Lists

Cypher has comprehensive support for lists.

Information regarding operators such as list concatenation (+), element existence checking (IN) and access ([]) can be found here. The behavior of the IN and [] operators with respect to null is detailed here.

1. Lists in general

A literal list is created by using brackets and separating the elements in the list with commas.

Query
RETURN [0, 1, 2, 3, 4, 5, 6, 7, 8, 9] AS list
Table 1. Result
list

[0,1,2,3,4,5,6,7,8,9]

1 row

In our examples, we’ll use the range function. It gives you a list containing all numbers between given start and end numbers. Range is inclusive in both ends.

To access individual elements in the list, we use the square brackets again. This will extract from the start index and up to but not including the end index.

Query
RETURN range(0, 10)[3]
Table 2. Result
range(0, 10)[3]

3

1 row

You can also use negative numbers, to start from the end of the list instead.

Query
RETURN range(0, 10)[-3]
Table 3. Result
range(0, 10)[-3]

8

1 row

Finally, you can use ranges inside the brackets to return ranges of the list.

Query
RETURN range(0, 10)[0..3]
Table 4. Result
range(0, 10)[0..3]

[0,1,2]

1 row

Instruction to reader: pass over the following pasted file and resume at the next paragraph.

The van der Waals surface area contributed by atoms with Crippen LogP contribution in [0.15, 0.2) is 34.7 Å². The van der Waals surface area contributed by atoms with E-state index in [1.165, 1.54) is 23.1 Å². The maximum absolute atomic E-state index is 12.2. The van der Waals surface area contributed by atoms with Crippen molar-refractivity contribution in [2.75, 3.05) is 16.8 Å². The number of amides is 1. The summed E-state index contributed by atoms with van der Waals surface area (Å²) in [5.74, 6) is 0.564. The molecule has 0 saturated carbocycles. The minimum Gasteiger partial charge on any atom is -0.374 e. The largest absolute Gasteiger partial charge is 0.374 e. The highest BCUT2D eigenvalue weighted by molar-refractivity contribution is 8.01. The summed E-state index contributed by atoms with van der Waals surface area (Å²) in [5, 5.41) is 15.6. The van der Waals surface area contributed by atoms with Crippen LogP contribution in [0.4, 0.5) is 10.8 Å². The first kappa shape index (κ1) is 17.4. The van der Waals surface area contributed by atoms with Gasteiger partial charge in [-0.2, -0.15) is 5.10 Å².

Query
RETURN range(0, 10)[0..-5]
Table 5. Result
range(0, 10)[0..-5]

[0,1,2,3,4,5]

1 row

Query
RETURN range(0, 10)[-5..]
Table 6. Result
range(0, 10)[-5..]

[6,7,8,9,10]

1 row

Query
RETURN range(0, 10)[..4]
Table 7. Result
range(0, 10)[..4]

[0,1,2,3]

1 row

Out-of-bound slices are simply truncated, but out-of-bound single elements return null.

Query
RETURN range(0, 10)[15]
Table 8. Result
range(0, 10)[15]

<null>

1 row

Query
RETURN range(0, 10)[5..15]
Table 9. Result
range(0, 10)[5..15]

[5,6,7,8,9,10]

1 row

You can get the size of a list as follows:

Query
RETURN size(range(0, 10)[0..3])
Table 10. Result
size(range(0, 10)[0..3])

3

1 row

2. List comprehension

List comprehension is a syntactic construct available in Cypher for creating a list based on existing lists. It follows the form of the mathematical set-builder notation (set comprehension) instead of the use of map and filter functions.

Query
RETURN [x IN range(0,10) WHERE x % 2 = 0 | x^3] AS result
Table 11. Result
result

[0.0,8.0,64.0,216.0,512.0,1000.0]

1 row

Either the WHERE part, or the expression, can be omitted, if you only want to filter or map respectively.

Query
RETURN [x IN range(0,10) WHERE x % 2 = 0] AS result
Table 12. Result
result

[0,2,4,6,8,10]

1 row

Query
RETURN [x IN range(0,10)| x^3] AS result
Table 13. Result
result

[0.0,1.0,8.0,27.0,64.0,125.0,216.0,343.0,512.0,729.0,1000.0]

1 row

3. Pattern comprehension

Pattern comprehension is a syntactic construct available in Cypher for creating a list based on matchings of a pattern. A pattern comprehension will match the specified pattern just like a normal MATCH clause, with predicates just like a normal WHERE clause, but will yield a custom projection as specified.

The following graph is used for the example below:

Diagram
Query
MATCH (a:Person { name: 'Keanu Reeves' })
RETURN [(a)-->(b) WHERE b:Movie | b.released] AS years
Table 14. Result
years

[1997,2003,2003,2000,1999,2003,1995]

1 row

The whole predicate, including the WHERE keyword, is optional and may be omitted.